Local legend and War hero Lionel Rees was born in Caernarfon and grew up at number 5 Castle Street, which is currently owned by the Black Boy Inn; it is located next to Tŷ Dre Townhouse.
Lionel Rees was awarded the prestigious Victoria Cross for his exploits as a fighter pilot in 1916. He was a member of the Royal Welsh Yacht Club, which is based in Porth yr Aur, a medieval tower where there is a plaque honouring him.
After his childhood in Caernarfon, he went to school in Worcestershire and Sussex, he then attended the Royal Military Academy. In 1903 he joined the Royal Garrison Artillery and served for six years in West Africa.
Lionel took flying lessons which resulted in him earning his pilot’s licence in January 1913. At the outbreak of the First World War, Lionel quickly volunteered for the newly formed Royal Flying Corps – he was sent to the Western Front in 1915. During that summer, Lionel received the Military Cross for his courage and tenacity in several encounters with enemy aircraft.
On July 1st, 1916, thousands of British soldiers died as the Battle of the Somme began. British and German fighter planes clashed wildly in the skies above. In the late afternoon, Lionel sighted what at first he believed to be British bombers; but they were German. Instead of retreating, he fearlessly advanced in his biplance. His gunner downed one aircraft and damaged another. Although they were heavily outnumbered, they continued to engage the enemy until they were out of ammunition – this was when Lionel began to fire his revolver.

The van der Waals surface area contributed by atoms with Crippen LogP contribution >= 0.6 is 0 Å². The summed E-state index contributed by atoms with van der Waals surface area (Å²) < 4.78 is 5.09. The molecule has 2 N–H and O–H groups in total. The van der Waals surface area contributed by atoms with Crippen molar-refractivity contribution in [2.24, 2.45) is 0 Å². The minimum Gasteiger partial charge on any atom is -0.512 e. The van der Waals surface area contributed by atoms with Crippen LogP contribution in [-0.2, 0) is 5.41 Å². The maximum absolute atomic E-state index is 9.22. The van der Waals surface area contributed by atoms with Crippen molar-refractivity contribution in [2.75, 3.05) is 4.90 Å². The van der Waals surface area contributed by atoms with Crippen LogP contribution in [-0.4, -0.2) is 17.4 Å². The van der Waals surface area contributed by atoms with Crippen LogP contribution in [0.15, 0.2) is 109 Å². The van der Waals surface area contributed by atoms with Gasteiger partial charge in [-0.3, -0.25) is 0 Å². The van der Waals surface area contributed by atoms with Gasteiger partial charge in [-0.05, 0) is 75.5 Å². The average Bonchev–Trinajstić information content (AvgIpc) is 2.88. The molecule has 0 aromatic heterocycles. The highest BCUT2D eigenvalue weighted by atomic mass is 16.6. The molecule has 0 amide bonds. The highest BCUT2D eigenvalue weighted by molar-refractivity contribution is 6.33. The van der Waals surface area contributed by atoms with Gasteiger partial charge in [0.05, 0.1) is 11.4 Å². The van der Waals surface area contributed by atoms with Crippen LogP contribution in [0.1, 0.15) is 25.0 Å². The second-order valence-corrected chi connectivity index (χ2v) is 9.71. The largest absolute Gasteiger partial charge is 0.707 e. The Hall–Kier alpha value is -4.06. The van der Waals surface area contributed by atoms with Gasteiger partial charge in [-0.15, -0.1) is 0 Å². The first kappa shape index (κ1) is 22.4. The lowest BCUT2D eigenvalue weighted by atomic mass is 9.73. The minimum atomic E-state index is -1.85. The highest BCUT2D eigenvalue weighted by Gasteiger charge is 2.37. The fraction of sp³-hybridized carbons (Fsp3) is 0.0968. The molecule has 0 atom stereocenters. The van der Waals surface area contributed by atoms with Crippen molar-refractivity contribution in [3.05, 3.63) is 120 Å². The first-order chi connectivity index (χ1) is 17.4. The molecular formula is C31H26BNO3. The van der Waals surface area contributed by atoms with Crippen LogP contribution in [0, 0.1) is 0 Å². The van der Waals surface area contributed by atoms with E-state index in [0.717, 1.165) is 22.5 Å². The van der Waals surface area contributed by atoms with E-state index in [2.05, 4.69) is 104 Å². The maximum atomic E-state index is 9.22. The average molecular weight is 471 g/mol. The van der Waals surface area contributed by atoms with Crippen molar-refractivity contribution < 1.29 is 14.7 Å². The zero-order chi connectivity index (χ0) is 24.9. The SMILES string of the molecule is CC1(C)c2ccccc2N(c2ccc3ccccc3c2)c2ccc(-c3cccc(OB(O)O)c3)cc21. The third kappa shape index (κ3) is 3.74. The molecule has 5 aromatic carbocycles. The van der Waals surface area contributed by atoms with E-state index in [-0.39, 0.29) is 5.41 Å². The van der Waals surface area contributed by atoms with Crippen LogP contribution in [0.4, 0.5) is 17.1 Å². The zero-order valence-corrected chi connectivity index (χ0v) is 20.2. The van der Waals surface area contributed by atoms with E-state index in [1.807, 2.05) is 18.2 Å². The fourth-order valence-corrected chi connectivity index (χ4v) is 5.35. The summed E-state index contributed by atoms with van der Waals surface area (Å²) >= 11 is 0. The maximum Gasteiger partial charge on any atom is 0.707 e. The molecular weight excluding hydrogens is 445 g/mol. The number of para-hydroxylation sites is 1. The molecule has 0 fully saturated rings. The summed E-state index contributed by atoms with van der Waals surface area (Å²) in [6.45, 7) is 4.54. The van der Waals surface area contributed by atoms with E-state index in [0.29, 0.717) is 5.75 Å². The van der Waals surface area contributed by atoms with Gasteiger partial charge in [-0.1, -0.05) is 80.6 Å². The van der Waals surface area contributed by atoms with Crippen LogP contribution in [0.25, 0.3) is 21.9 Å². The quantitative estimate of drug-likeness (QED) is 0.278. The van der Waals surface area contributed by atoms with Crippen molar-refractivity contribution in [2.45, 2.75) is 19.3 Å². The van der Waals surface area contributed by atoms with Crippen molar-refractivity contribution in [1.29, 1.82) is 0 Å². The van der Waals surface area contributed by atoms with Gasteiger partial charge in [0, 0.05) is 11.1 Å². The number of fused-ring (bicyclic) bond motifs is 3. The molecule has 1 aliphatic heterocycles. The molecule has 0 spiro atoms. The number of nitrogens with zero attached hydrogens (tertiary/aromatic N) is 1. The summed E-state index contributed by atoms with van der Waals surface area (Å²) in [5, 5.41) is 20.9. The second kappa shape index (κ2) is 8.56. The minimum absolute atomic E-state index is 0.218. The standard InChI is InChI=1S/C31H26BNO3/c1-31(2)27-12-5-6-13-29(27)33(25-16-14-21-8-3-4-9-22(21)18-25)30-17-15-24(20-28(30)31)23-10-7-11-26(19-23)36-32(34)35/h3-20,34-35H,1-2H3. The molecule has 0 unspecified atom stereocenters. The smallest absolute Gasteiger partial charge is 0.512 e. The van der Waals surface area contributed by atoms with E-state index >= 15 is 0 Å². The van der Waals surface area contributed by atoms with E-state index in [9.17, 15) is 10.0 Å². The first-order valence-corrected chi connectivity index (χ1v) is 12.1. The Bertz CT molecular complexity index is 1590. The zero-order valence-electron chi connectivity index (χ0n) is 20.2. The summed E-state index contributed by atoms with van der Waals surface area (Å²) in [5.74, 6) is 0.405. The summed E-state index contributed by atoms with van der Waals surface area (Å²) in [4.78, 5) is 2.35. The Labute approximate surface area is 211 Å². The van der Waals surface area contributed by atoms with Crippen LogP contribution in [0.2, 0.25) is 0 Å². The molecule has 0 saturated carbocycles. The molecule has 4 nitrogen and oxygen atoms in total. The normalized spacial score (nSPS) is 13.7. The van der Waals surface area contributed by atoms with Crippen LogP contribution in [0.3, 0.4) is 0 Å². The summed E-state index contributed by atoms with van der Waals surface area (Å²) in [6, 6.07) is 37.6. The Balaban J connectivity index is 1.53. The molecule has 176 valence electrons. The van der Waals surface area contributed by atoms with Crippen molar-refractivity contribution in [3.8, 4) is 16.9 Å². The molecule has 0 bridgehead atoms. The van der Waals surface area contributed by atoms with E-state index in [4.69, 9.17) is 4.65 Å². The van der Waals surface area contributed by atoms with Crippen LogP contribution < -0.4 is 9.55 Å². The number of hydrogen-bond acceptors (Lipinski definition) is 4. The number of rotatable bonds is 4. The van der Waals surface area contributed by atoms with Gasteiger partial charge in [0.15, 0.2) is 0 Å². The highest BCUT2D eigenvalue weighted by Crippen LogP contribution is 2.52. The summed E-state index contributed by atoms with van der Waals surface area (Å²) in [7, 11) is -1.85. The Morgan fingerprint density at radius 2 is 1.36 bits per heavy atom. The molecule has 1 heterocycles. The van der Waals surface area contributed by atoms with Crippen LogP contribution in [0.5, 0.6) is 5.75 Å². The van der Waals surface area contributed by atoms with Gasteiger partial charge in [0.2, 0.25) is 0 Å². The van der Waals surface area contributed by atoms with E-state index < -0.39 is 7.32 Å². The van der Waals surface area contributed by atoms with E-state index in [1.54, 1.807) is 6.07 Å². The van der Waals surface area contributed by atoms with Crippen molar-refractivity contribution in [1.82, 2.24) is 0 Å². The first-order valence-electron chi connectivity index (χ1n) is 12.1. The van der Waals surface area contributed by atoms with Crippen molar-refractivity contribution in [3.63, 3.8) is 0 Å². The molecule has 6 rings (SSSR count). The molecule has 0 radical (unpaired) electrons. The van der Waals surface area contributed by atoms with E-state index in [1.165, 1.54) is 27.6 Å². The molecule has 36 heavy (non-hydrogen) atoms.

German machine gun bullets unfortunately damaged his plane and he was hit in the left thigh, despite this, he successfully landed his biplane and was then confined to hospital for six months to recover. For his heroic actions on that fateful day, he received the Victoria Cross, the highest award for gallantry in Britain.
After his recovery, Lionel was sent over to America in order to advise the US Army on the establishment of an air corps. After the war he held various important positions in the Royal Air Force, retiring in 1931, only to be recalled in the Second World War.
When he wasn’t being a war hero, Lionel’s passion was for sailing. In July 1933, he left Caernarfon on his twin-mast yacht for a solo voyage to the Bahamas! He arrived in October of the same year.